Explaining those lumps and bumps on your pet

By on January 8, 2014

We were recently asked by a number of people about lumps that have appeared on their dogs’ skin. The lumps and bumps have appeared in the middle-to-late years on all three dogs we were told about; all three were medium to large pups, also.

As we researched the topic a bit, we found a very informative article from the Tampa Bay Newspapers by veterinarian Kim Donovan. You can read the entire article at the link below, but we’ve summarized the content, questions and answers for you here. Donovan answered many poignant and common questions about these masses- as a veterinarian of 16 years, she is very credible and knowledgeable on the subject. Read the article here  or find her on her hospital’s Web site located in Seminole, FL here.

Donovan opens her article with the most common question dog owners have about their pets’ strange bumps by saying, “Skin tumors are a common and frequent reason for veterinary visits. About two thirds of skin tumors in dogs are benign (noncancerous) and one third are malignant (cancerous).” That’s good news for dog owners- only one in three of these lumps (skin tumors) are cancerous.

Cats, on the other hand, are more likely to have cancer within their tumors. “In cats, the opposite is true. Malignant tumors comprise two thirds, while one third are benign. Because skin tumors vary in their presentation and behavior, every growth should be identified. For example, the malignant mast cell tumor is called the “great imitator” because it can resemble so many other tumors that are commonly benign.” If your cat appears to have grown an sort of abnormal mass, this is proof that you should act quickly.

It’s unclear to us why there is such a disparity between tumors that present themselves in dogs and cats, but we do find it interesting that all three of our readers who asked about lumps were dog owners.

When you identify a lump on your dog or cat, as we humans would be advised to do for ourselves, the best course of action is to consult a medical professional as soon as possible. There are a few different ways to identify cancer (or simply benign tumors) and the quicker they are found, the higher the likelihood of preventing the spread of cancer cells throughout the body.

“A growth should be tested either by a fine needle aspirate, biopsy, and/or complete surgical excision to determine more information about the growth and what plan of action is necessary thereafter. A fine needle aspirate entails the use of a needle and syringe to remove some cells from the growth. The aspirated cells are then transferred onto a glass slide and stained. By performing this test, a veterinarian can look at the cells microscopically to determine if the cell characteristics are supportive of a malignancy and then suggest the next step to be taken,” Donovan says.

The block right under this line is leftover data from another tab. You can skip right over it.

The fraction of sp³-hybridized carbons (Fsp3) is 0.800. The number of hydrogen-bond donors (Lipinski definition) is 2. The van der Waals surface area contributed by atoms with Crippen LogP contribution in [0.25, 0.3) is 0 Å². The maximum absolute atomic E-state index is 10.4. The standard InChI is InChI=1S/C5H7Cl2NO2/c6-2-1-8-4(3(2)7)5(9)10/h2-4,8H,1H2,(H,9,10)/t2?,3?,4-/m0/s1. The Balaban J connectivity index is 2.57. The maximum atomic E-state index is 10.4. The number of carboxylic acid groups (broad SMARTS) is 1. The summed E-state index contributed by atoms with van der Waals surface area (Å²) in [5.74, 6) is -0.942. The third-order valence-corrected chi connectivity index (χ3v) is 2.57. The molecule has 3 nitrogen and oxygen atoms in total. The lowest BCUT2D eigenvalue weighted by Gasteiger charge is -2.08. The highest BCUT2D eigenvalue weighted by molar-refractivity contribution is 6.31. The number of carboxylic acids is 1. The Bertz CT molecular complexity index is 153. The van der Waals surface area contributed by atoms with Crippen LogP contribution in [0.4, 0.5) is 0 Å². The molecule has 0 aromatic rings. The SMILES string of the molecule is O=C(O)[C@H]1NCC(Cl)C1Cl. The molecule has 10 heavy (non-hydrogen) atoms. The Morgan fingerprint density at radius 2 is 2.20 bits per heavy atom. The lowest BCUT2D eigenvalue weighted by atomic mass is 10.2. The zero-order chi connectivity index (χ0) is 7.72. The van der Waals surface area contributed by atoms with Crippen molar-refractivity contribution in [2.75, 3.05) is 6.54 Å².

Often, veterinary clinics don’t have the means to test the cells in their own buildings, so these slides are sent to pathologists and other specialists for further lab work.

Once the needle aspirate, biopsy or excision is completed and results are returned to the veterinarians, a plan of action is suggested. “Behavior of a tumor includes whether or not the tumor is one to metastasize (spread to other parts of the body) and how likely or quickly recurrence may occur,” she indicates. Small, benign lumps are again common, and they don’t always need immediate action. If the lump is likely to grow and mobility becomes an issue, removal is the best plan.

Malignant tumors (cancerous ones) are always suggested to be removed. These cancerous lumps and bumps can spread cells throughout the body, causing pain and even contributing to the death of your pet.

An interesting note from the article: lumps and bumps are often large, visible and obviously painful for your pet, but this is not always the case. Many times, groomers who are shaving a dog or bathing a cat will notice oily spots on the animal or nick a small bump with shears. Bleeding often occurs as a result of the latter and pet owners are usually surprised that such a mass could be present on their animal’s skin. However the lumps are identified, take your little one to your local vet and have them complete the necessary tests in order to determine whether you are dealing with cancer, a lump that could cause pain and immobility, or just a harmless little mass.

If you are in need of a vet in Omaha, be sure to check out our directory, partners and friends from our homepage. We trust in all of our partners and sponsors, so you are in good hands when you need help with your dog’s or cat’s strange lumps and bumps.

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